“I knew that if I just kept knocking classes out, that eventually this day would come,” said Lowell Bush, recently re-enlisted Army Reserves soldier and respiratory therapist stationed at Fort Bliss, Texas.
Bush is a 2016 graduate of Ottawa University’s online undergraduate program, and traveled from Texas to attend his class’s graduation ceremony Saturday at Ottawa University’s residential campus, 1001 S. Cedar St., Ottawa.
“I’m 40, finally checking off this chapter to earn my degree, and I’m excited,” Bush said.
Born in Greenville, Mississippi, Bush had trouble with traditional college, opting instead for a military career, which began in July 2000.
“I took the ASVAB, and they told me I could pick what I wanted. I had the pick between a dental hygienist or a respiratory therapist. Respiratory therapist had the higher signing bonus,” he laughed. “I didn’t know what respiratory was.”
However, his attraction to the medical field was no accident, Bush said.
“My mom is in the medical field, she’s a phlebotomist. I used to be a candy-striper, go to work with my mom and pass out things. I had always been around the medical field.”
Bush has had a good experience in the military, he said, but met educational obstacles that hindered his upward advancement.
“I’d escalated up the scale and obtained my highest level of respiratory [certification] … I just knew I wanted to do more. I wanted more autonomy, to make more decisions,” he said. “I chose to try and do a Physician’s Assistant program.”
After applying several times and being placed on the alternate list, Bush knew he needed a degree to boost his chances, he said, not only in the military but beyond.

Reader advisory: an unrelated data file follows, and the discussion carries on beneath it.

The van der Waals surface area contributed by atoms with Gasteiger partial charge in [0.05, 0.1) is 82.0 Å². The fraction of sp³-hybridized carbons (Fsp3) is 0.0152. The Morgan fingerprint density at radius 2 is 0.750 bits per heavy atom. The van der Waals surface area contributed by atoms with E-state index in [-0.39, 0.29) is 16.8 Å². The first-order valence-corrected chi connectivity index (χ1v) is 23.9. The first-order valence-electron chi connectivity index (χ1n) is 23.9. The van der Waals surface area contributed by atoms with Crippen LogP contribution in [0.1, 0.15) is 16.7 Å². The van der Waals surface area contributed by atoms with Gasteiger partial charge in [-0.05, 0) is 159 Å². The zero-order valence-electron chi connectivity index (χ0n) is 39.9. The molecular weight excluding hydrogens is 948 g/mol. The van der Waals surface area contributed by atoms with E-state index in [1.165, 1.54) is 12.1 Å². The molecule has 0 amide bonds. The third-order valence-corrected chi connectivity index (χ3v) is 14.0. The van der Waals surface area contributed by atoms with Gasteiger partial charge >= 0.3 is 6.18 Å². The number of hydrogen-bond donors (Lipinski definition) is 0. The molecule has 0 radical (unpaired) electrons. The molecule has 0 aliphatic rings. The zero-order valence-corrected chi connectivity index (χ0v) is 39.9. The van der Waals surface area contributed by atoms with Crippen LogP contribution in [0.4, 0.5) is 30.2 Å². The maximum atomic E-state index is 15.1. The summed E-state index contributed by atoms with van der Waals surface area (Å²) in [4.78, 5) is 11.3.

“I always knew that obtaining this degree would be beneficial. It opens up more doors that I can apply for civilian programs, because most of the programs I had investigated, you have to have a bachelor’s,” he said.
Bush heard of Ottawa University through some of his coworkers, he said. After making the decision to enroll in spring 2014, Bush found a much better online learning experience than in the traditional classroom, he said.
“I’ve tried school in the past, but this online program, it engaged me a lot more. I was having to read more, having to get into the threads of [collaboration] with my classmates,” Bush said, noting that the larger opportunity for contribution to his classes was appealing.
“When I was in the classroom, I could learn the information, but hardly contribute. This forced me to contribute a lot more,” he said. “I thought, ‘Man, I’ve got to be getting old because I’ve got more to talk about.’”
Bush brought his whole family to witness the graduation ceremony, he said, including his three children.
“Education is very important to our family. To see a milestone like this, I want to be able to share this with them. They’re young right now, and this might inspire them to fulfill their goals. I feel like this is a great adventure for them.”
For anyone thinking of trying online education for themselves, Bush had advice and encouragement.
“I would tell them, they can do it, as long as you stay dedicated.” he said. “Try it out by taking one class, see how you like it, get your computer skills up. If they aren’t familiar with writing papers and things like that, there are a lot of tools that can assist them.”
Though he is looking at master’s programs and considering pursuing a doctorate in the future, for now, he is simply happy to have reached his goal.
“It’s breathtaking for me. I’m finally here”